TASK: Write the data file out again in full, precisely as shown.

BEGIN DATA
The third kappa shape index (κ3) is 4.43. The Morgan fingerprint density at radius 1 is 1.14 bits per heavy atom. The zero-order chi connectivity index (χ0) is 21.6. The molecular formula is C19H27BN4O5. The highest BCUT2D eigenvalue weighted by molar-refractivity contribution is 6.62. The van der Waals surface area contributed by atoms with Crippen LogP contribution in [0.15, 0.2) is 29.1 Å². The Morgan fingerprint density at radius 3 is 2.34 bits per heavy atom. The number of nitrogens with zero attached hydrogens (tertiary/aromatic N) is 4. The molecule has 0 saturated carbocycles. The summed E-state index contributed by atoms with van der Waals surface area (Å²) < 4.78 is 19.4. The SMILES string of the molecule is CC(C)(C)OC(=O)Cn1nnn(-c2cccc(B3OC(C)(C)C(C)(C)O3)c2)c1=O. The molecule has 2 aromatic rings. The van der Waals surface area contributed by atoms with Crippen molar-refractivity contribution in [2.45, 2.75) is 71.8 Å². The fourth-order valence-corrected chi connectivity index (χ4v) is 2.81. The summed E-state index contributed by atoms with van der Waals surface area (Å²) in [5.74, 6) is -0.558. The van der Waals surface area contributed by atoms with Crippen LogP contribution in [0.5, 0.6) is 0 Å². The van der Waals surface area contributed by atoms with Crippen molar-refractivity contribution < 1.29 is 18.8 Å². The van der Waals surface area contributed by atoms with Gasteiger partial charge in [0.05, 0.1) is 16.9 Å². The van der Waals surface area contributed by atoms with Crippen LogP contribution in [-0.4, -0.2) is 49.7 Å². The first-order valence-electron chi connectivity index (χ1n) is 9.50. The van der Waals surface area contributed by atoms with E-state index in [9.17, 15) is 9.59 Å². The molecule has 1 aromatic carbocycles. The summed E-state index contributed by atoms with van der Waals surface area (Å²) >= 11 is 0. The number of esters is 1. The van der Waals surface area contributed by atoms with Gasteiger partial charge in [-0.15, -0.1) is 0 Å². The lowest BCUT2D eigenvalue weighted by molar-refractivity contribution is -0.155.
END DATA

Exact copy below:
The third kappa shape index (κ3) is 4.43. The Morgan fingerprint density at radius 1 is 1.14 bits per heavy atom. The zero-order chi connectivity index (χ0) is 21.6. The molecular formula is C19H27BN4O5. The highest BCUT2D eigenvalue weighted by molar-refractivity contribution is 6.62. The van der Waals surface area contributed by atoms with Crippen LogP contribution in [0.15, 0.2) is 29.1 Å². The Morgan fingerprint density at radius 3 is 2.34 bits per heavy atom. The number of nitrogens with zero attached hydrogens (tertiary/aromatic N) is 4. The molecule has 0 saturated carbocycles. The summed E-state index contributed by atoms with van der Waals surface area (Å²) < 4.78 is 19.4. The SMILES string of the molecule is CC(C)(C)OC(=O)Cn1nnn(-c2cccc(B3OC(C)(C)C(C)(C)O3)c2)c1=O. The molecule has 2 aromatic rings. The van der Waals surface area contributed by atoms with Crippen molar-refractivity contribution in [2.45, 2.75) is 71.8 Å². The fourth-order valence-corrected chi connectivity index (χ4v) is 2.81. The summed E-state index contributed by atoms with van der Waals surface area (Å²) in [5.74, 6) is -0.558. The van der Waals surface area contributed by atoms with Crippen LogP contribution in [0.5, 0.6) is 0 Å². The van der Waals surface area contributed by atoms with Crippen molar-refractivity contribution < 1.29 is 18.8 Å². The van der Waals surface area contributed by atoms with Gasteiger partial charge in [0.05, 0.1) is 16.9 Å². The van der Waals surface area contributed by atoms with Crippen LogP contribution in [-0.4, -0.2) is 49.7 Å². The first-order valence-electron chi connectivity index (χ1n) is 9.50. The van der Waals surface area contributed by atoms with E-state index in [9.17, 15) is 9.59 Å². The molecule has 1 aromatic carbocycles. The summed E-state index contributed by atoms with van der Waals surface area (Å²) >= 11 is 0. The number of esters is 1. The van der Waals surface area contributed by atoms with Gasteiger partial charge in [-0.15, -0.1) is 0 Å². The lowest BCUT2D eigenvalue weighted by molar-refractivity contribution is -0.155.